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A British pensioner who moved to Canada to be closer to her family in retirement is getting almost half of the state pension she would be entitled to if she lived in a country where the UK state pension gets uprated. Anne Puckridge, 98, receives a weekly pension of £72.50, which is far below the current full basic state pension, of £141.85.
This is because she moved to Canada at the age of 76 and since then her “frozen” state pension has not increased each year.
Britons who live in certain countries do not see their state pension payments increase each year, with this issue affecting some 500,000 people.
Ms Puckridge served in all of the armed forces in India during World War Two and is one of 60,000 veterans who miss out on the state pension increases.
Everyday costs are increasing in Canada as well as in Britain, meaning the value of Ms Puckridge’s state pension is decreasing in real terms.
hadn’t had her state pension “frozen”
Canada is one of 106 countries Britons may retire to and their state pension will be frozen at the amount it was the year they left.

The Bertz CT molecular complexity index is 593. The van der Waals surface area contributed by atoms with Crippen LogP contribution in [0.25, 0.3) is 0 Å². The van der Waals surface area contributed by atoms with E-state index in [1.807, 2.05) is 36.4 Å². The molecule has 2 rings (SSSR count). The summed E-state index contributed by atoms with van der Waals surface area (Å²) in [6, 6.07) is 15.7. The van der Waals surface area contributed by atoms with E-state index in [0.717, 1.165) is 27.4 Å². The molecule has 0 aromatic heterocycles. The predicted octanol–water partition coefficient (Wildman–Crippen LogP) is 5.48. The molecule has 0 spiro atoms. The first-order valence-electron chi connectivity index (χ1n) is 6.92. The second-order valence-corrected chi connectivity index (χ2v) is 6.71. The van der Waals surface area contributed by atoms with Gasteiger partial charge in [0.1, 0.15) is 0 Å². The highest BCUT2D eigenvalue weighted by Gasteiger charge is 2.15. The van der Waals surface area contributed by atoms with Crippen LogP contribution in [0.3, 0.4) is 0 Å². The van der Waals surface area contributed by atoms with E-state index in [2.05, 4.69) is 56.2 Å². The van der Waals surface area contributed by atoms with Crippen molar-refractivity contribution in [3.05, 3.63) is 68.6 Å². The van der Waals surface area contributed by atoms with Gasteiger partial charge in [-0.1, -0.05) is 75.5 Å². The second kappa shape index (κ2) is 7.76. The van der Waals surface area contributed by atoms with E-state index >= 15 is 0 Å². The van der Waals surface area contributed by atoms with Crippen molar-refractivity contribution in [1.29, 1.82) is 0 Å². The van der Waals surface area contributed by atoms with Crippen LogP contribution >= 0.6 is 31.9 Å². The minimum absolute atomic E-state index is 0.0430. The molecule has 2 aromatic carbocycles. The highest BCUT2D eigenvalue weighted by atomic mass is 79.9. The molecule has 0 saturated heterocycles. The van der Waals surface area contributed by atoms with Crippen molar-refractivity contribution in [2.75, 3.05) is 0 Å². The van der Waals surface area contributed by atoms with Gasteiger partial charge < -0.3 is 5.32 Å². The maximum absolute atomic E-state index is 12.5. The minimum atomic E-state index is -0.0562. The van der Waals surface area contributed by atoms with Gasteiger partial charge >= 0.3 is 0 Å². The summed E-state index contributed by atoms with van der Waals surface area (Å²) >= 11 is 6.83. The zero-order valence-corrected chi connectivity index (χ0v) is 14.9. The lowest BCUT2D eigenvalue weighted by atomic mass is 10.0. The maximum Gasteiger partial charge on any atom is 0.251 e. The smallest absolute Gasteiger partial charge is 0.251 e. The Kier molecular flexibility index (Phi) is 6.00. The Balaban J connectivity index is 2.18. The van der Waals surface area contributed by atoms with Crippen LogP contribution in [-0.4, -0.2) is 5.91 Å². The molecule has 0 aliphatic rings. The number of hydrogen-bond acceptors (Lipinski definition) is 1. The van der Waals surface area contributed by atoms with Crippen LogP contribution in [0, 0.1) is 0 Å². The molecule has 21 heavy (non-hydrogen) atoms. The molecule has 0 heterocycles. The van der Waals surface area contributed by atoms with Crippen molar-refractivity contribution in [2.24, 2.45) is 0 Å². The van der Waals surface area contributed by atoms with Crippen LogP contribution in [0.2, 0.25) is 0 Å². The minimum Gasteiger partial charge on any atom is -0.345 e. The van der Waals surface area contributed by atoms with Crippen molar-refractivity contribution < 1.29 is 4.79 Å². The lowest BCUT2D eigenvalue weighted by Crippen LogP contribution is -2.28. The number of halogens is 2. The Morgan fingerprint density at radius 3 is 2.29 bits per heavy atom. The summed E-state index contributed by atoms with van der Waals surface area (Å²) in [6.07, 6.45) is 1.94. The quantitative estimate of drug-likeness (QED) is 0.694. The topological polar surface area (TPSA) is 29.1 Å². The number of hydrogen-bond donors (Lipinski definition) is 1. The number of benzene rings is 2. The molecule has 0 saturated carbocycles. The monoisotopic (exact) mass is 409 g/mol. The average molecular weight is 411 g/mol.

Countries that currently have the most frozen British pensioners include:
- Australia – 225,000
- New Zealand – 64,000
- South Africa – 30,000.
Only people who live in these countries will see their state pension go up each year:
- The UK
- The European Economic Area (EEA)
- Countries with a social security agreement with the UK (but not in Canada or New Zealand).
Campaign group End Frozen Pensions has been calling for a policy change to ensure all Britons receive the state pension increase each year, no matter which country they live in.
Frozen pensioners do have the option to move back to the UK and then their payments will increase to the current level.
But many older Britons may struggle to make the journey due to being frail in their health or other limitations.
In April, state pension payments are to increase by 10.1 percent as the triple lock policy has been reinstated.
This means the full basic state pension is increasing from £141.85 a week to £156.20 a week while the full new state pension is going up from £185.15 a week to £203.85 a week.
A person typically needs 30 years of National Insurance contributions to get the full basic state pension and 35 years of contributions to get the full new state pension.
People can check how much state pension they are set to receive using a checker tool on the Government website.
People can choose to voluntarily pay contributions if they have any gaps in their National Insurance record.
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